Stansbury: "No Way I Could Walk Away"

They asked, he listened. They offered, and he considered. And after a couple of days to consider, Rick Stansbury had to tell Clemson…thanks, but no thanks. "I can say they made it very intriguing," the Bulldog basketball coach said. "But when I came down to it, leaving Mississippi State…I couldn't do it."

Stansbury squashed speculations that he was going to change conference addresses from the Southeastern to the Atlantic Coast in a Monday afternoon meeting with media. The talk began a half-hour later than scheduled as Stansbury, accompanied by wife Meo and three sons, met quickly with athletic director Greg Byrne. The coach then confirmed that he would stay at Mississippi State for a 13th season.

"At the end of the day there was no question in the end what I felt. It's nice maybe to have been wanted, it's nice to have heard some people talk about some things. But at the end the day there was no way I could walk away from Mississippi State and what we're established here over 12 years."

Monday morning it emerged that Clemson, looking to replace recently resigned Oliver Purnell, was negotiating with Stansbury; and had begun so last Thursday. Though the Bulldog coach never used the actual word ‘offer' today, everything else said backed this idea up. Such as Stansbury's talk of negotiating the contract, potential details of which were not offered.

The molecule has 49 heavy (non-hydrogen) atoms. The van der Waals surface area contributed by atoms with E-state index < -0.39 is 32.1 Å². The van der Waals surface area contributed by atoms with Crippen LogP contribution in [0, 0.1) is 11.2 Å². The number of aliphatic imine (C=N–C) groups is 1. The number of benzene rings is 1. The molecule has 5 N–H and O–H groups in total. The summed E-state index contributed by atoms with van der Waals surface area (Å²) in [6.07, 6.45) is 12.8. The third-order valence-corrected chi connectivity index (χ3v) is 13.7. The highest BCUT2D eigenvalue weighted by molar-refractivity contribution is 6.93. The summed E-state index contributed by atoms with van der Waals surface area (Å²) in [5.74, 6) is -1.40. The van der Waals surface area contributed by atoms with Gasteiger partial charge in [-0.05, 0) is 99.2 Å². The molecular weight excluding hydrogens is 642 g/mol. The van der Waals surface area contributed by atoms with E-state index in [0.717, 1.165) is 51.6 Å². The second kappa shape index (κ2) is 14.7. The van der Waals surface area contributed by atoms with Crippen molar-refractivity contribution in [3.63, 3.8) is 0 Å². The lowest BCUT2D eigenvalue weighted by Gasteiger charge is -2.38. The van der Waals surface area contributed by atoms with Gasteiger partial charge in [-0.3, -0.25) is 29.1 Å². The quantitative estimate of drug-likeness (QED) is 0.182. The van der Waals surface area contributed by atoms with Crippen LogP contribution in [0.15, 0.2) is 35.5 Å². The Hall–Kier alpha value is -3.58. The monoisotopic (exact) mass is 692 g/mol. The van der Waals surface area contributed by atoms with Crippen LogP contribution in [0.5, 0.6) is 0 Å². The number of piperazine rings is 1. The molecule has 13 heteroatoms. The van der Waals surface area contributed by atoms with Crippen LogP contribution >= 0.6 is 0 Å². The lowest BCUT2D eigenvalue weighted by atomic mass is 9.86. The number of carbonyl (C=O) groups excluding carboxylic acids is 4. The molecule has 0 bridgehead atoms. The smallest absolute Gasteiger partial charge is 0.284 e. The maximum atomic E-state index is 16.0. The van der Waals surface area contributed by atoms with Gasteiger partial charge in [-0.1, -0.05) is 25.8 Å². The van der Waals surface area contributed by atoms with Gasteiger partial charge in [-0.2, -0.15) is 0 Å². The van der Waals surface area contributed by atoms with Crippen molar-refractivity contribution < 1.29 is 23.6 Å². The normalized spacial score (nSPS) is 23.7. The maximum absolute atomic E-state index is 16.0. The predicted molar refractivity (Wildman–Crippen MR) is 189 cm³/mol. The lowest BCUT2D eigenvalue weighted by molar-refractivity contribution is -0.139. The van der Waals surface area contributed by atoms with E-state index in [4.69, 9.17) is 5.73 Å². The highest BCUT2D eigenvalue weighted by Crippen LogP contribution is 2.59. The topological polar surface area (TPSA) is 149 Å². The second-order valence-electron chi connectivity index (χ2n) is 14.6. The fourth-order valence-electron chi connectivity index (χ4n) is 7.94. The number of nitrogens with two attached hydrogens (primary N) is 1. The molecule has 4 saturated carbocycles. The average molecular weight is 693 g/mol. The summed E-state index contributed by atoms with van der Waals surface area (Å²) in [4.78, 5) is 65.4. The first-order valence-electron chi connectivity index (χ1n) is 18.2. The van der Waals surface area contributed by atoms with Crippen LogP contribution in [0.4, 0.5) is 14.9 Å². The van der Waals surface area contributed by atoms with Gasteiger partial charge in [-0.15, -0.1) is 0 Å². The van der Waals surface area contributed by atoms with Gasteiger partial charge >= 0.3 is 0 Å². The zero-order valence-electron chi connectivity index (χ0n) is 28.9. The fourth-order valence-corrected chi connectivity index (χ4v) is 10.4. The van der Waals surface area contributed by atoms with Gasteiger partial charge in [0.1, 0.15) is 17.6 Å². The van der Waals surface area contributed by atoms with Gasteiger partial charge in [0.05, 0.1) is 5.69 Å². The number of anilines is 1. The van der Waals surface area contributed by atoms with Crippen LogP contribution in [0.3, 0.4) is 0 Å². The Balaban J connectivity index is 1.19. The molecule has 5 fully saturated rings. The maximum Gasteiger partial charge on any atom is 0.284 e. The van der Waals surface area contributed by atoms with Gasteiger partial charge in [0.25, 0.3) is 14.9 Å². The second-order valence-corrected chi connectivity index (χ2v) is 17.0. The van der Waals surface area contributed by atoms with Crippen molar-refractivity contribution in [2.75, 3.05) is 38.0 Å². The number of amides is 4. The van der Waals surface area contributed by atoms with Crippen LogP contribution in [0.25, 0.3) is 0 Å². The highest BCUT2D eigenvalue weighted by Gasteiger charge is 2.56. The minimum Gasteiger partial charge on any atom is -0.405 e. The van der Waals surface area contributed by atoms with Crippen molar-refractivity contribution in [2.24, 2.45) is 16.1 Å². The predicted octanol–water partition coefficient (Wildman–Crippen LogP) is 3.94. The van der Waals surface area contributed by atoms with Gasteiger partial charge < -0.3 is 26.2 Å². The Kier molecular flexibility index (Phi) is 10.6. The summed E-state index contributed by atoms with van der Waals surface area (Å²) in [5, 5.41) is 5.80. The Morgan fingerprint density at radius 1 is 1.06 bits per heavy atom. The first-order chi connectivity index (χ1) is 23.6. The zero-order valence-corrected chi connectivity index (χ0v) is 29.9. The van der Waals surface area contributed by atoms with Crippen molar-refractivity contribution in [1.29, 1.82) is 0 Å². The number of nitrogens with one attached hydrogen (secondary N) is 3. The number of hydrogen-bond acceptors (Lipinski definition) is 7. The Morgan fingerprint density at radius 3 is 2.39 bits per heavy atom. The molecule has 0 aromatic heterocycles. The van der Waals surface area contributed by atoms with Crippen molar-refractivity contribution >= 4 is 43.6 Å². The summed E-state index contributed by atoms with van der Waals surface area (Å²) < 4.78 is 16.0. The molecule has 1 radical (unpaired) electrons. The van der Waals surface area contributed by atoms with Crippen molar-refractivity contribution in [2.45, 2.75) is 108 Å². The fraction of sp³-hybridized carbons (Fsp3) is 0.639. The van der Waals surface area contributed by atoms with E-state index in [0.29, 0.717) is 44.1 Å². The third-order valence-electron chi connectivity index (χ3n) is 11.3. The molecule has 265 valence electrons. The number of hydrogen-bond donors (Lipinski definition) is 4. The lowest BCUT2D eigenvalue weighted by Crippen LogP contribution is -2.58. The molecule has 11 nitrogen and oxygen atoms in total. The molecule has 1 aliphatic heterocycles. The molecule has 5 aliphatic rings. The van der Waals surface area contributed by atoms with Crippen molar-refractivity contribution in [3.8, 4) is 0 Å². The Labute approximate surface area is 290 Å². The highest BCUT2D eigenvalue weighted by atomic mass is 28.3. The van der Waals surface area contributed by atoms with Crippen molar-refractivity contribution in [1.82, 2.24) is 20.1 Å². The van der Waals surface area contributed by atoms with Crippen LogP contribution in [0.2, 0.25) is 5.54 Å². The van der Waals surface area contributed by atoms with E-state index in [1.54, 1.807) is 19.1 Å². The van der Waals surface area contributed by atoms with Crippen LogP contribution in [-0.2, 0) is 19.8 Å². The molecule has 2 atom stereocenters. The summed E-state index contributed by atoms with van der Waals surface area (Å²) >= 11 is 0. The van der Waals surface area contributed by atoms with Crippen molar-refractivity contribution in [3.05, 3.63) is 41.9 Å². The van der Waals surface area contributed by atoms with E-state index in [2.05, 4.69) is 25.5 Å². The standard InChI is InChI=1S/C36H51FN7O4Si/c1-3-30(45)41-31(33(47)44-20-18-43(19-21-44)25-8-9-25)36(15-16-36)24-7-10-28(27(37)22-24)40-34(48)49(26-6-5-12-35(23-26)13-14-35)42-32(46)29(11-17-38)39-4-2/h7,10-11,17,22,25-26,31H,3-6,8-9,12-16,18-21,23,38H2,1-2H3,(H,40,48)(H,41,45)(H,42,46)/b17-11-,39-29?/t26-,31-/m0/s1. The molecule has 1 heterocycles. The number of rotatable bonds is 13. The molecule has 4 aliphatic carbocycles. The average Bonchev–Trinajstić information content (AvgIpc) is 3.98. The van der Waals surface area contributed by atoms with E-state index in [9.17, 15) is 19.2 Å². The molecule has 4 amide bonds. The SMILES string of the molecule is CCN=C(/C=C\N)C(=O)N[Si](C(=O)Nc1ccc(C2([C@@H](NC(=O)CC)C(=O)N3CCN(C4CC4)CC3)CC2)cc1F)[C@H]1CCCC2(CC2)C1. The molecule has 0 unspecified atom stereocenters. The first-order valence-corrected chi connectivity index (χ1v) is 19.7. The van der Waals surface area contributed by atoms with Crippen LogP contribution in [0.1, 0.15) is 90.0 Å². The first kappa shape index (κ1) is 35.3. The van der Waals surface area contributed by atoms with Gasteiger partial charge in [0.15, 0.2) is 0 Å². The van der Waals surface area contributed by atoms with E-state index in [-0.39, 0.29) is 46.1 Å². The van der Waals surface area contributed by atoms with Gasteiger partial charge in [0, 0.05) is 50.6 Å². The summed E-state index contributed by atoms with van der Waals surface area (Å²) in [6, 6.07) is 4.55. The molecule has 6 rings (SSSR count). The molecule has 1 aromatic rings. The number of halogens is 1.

"These are not like process in hiring for regular jobs," Stansbury said. "They start pretty quickly. I think the first conversation from their AD to Greg (Byrne) happened Thursday evening. From that point on it was pretty quick, Meo and I visited with them on Saturday afternoon." That was in a location he would only call "north of Atlanta. We got back Saturday night and rassled with some things."

Besides talking with Byrne, and meeting with University president Dr. Mark Keenum on Sunday evening on campus, Stansbury related that he'd contacted SEC peer Billy Donovan for counsel. The Florida coach had flirted with leaving Florida after their second national championship in 2007, only to cancel out. "Billy told me he took a job for three days, and it was the most miserable three days of his life. I do appreciate some insight he shared on it, because he's been through it."